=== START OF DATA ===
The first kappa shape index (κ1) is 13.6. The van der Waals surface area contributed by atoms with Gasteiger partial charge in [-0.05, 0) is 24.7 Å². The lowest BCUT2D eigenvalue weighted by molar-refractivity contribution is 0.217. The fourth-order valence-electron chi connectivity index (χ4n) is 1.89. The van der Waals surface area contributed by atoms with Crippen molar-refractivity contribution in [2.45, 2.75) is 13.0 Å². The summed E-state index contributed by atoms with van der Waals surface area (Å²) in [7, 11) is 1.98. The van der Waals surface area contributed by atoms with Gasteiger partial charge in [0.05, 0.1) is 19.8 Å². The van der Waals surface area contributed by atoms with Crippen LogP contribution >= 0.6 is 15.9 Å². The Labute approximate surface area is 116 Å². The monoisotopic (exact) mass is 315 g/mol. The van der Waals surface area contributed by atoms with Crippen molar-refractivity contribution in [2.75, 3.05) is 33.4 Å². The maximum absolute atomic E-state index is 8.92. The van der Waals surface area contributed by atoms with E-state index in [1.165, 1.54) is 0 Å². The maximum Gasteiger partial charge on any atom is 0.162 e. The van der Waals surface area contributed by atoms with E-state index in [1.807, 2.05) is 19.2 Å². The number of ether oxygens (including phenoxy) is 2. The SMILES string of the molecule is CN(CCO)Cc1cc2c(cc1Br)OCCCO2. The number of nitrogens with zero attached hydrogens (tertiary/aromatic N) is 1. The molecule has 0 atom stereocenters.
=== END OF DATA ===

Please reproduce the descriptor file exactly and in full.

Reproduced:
The first kappa shape index (κ1) is 13.6. The van der Waals surface area contributed by atoms with Gasteiger partial charge in [-0.05, 0) is 24.7 Å². The lowest BCUT2D eigenvalue weighted by molar-refractivity contribution is 0.217. The fourth-order valence-electron chi connectivity index (χ4n) is 1.89. The van der Waals surface area contributed by atoms with Crippen molar-refractivity contribution in [2.45, 2.75) is 13.0 Å². The summed E-state index contributed by atoms with van der Waals surface area (Å²) in [7, 11) is 1.98. The van der Waals surface area contributed by atoms with Gasteiger partial charge in [0.05, 0.1) is 19.8 Å². The van der Waals surface area contributed by atoms with Crippen LogP contribution >= 0.6 is 15.9 Å². The Labute approximate surface area is 116 Å². The monoisotopic (exact) mass is 315 g/mol. The van der Waals surface area contributed by atoms with Crippen molar-refractivity contribution in [2.75, 3.05) is 33.4 Å². The maximum absolute atomic E-state index is 8.92. The van der Waals surface area contributed by atoms with E-state index in [1.165, 1.54) is 0 Å². The maximum Gasteiger partial charge on any atom is 0.162 e. The van der Waals surface area contributed by atoms with E-state index in [1.807, 2.05) is 19.2 Å². The number of ether oxygens (including phenoxy) is 2. The SMILES string of the molecule is CN(CCO)Cc1cc2c(cc1Br)OCCCO2. The number of nitrogens with zero attached hydrogens (tertiary/aromatic N) is 1. The molecule has 0 atom stereocenters.